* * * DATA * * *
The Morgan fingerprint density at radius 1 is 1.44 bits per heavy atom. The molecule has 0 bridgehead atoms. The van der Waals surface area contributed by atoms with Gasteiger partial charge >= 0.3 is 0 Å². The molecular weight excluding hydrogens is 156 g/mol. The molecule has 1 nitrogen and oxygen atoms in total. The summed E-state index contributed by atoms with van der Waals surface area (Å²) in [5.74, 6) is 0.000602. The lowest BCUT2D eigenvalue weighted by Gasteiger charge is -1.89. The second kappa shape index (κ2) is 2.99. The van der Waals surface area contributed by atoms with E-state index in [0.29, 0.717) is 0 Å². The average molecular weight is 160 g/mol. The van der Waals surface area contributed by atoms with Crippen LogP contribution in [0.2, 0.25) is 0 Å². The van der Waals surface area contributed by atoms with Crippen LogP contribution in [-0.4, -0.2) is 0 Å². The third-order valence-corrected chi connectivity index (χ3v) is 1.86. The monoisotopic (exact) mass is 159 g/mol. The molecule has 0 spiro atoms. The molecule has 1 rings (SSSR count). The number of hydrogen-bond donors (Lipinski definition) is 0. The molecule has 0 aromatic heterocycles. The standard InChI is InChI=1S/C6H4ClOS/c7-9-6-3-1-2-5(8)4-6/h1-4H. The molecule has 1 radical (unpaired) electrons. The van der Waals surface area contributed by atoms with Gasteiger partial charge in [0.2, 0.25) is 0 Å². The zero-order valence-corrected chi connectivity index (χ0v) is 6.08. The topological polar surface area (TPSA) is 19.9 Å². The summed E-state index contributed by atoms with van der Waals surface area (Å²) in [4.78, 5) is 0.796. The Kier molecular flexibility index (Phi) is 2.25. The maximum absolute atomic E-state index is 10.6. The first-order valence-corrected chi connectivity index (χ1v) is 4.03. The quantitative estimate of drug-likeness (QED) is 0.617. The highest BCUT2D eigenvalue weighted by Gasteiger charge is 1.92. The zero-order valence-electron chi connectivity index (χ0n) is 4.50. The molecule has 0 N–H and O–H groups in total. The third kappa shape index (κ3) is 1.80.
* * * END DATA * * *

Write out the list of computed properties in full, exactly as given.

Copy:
The Morgan fingerprint density at radius 1 is 1.44 bits per heavy atom. The molecule has 0 bridgehead atoms. The van der Waals surface area contributed by atoms with Gasteiger partial charge >= 0.3 is 0 Å². The molecular weight excluding hydrogens is 156 g/mol. The molecule has 1 nitrogen and oxygen atoms in total. The summed E-state index contributed by atoms with van der Waals surface area (Å²) in [5.74, 6) is 0.000602. The lowest BCUT2D eigenvalue weighted by Gasteiger charge is -1.89. The second kappa shape index (κ2) is 2.99. The van der Waals surface area contributed by atoms with E-state index in [0.29, 0.717) is 0 Å². The average molecular weight is 160 g/mol. The van der Waals surface area contributed by atoms with Crippen LogP contribution in [0.2, 0.25) is 0 Å². The van der Waals surface area contributed by atoms with Crippen LogP contribution in [-0.4, -0.2) is 0 Å². The third-order valence-corrected chi connectivity index (χ3v) is 1.86. The monoisotopic (exact) mass is 159 g/mol. The molecule has 0 spiro atoms. The molecule has 1 rings (SSSR count). The number of hydrogen-bond donors (Lipinski definition) is 0. The molecule has 0 aromatic heterocycles. The standard InChI is InChI=1S/C6H4ClOS/c7-9-6-3-1-2-5(8)4-6/h1-4H. The molecule has 1 radical (unpaired) electrons. The van der Waals surface area contributed by atoms with Gasteiger partial charge in [0.2, 0.25) is 0 Å². The zero-order valence-corrected chi connectivity index (χ0v) is 6.08. The topological polar surface area (TPSA) is 19.9 Å². The summed E-state index contributed by atoms with van der Waals surface area (Å²) in [4.78, 5) is 0.796. The Kier molecular flexibility index (Phi) is 2.25. The maximum absolute atomic E-state index is 10.6. The first-order valence-corrected chi connectivity index (χ1v) is 4.03. The quantitative estimate of drug-likeness (QED) is 0.617. The highest BCUT2D eigenvalue weighted by Gasteiger charge is 1.92. The zero-order valence-electron chi connectivity index (χ0n) is 4.50. The molecule has 0 N–H and O–H groups in total. The third kappa shape index (κ3) is 1.80.